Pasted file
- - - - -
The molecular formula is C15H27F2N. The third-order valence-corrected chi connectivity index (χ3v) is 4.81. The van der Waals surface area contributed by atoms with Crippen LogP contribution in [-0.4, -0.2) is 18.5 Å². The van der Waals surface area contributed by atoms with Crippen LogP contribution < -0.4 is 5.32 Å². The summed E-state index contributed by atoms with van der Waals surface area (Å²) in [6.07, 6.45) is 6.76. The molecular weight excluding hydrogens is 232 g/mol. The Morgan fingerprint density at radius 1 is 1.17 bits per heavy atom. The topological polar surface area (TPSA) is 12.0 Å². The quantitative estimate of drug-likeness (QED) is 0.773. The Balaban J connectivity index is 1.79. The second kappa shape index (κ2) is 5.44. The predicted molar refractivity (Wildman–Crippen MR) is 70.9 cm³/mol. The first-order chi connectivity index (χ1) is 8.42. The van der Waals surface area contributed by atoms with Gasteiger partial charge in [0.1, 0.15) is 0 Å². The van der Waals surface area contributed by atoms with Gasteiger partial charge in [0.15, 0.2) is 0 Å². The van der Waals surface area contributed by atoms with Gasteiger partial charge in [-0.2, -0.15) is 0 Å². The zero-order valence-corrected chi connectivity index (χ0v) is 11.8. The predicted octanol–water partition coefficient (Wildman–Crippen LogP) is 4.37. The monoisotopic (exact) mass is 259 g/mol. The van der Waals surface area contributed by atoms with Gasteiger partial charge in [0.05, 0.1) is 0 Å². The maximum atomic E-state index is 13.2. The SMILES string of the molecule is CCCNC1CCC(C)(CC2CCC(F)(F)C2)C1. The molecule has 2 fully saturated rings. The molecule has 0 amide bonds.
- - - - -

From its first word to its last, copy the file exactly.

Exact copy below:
The molecular formula is C15H27F2N. The third-order valence-corrected chi connectivity index (χ3v) is 4.81. The van der Waals surface area contributed by atoms with Crippen LogP contribution in [-0.4, -0.2) is 18.5 Å². The van der Waals surface area contributed by atoms with Crippen LogP contribution < -0.4 is 5.32 Å². The summed E-state index contributed by atoms with van der Waals surface area (Å²) in [6.07, 6.45) is 6.76. The molecular weight excluding hydrogens is 232 g/mol. The Morgan fingerprint density at radius 1 is 1.17 bits per heavy atom. The topological polar surface area (TPSA) is 12.0 Å². The quantitative estimate of drug-likeness (QED) is 0.773. The Balaban J connectivity index is 1.79. The second kappa shape index (κ2) is 5.44. The predicted molar refractivity (Wildman–Crippen MR) is 70.9 cm³/mol. The first-order chi connectivity index (χ1) is 8.42. The van der Waals surface area contributed by atoms with Gasteiger partial charge in [0.1, 0.15) is 0 Å². The van der Waals surface area contributed by atoms with Gasteiger partial charge in [0.15, 0.2) is 0 Å². The van der Waals surface area contributed by atoms with Gasteiger partial charge in [-0.2, -0.15) is 0 Å². The zero-order valence-corrected chi connectivity index (χ0v) is 11.8. The predicted octanol–water partition coefficient (Wildman–Crippen LogP) is 4.37. The monoisotopic (exact) mass is 259 g/mol. The van der Waals surface area contributed by atoms with Gasteiger partial charge in [0.05, 0.1) is 0 Å². The maximum atomic E-state index is 13.2. The SMILES string of the molecule is CCCNC1CCC(C)(CC2CCC(F)(F)C2)C1. The molecule has 2 fully saturated rings. The molecule has 0 amide bonds.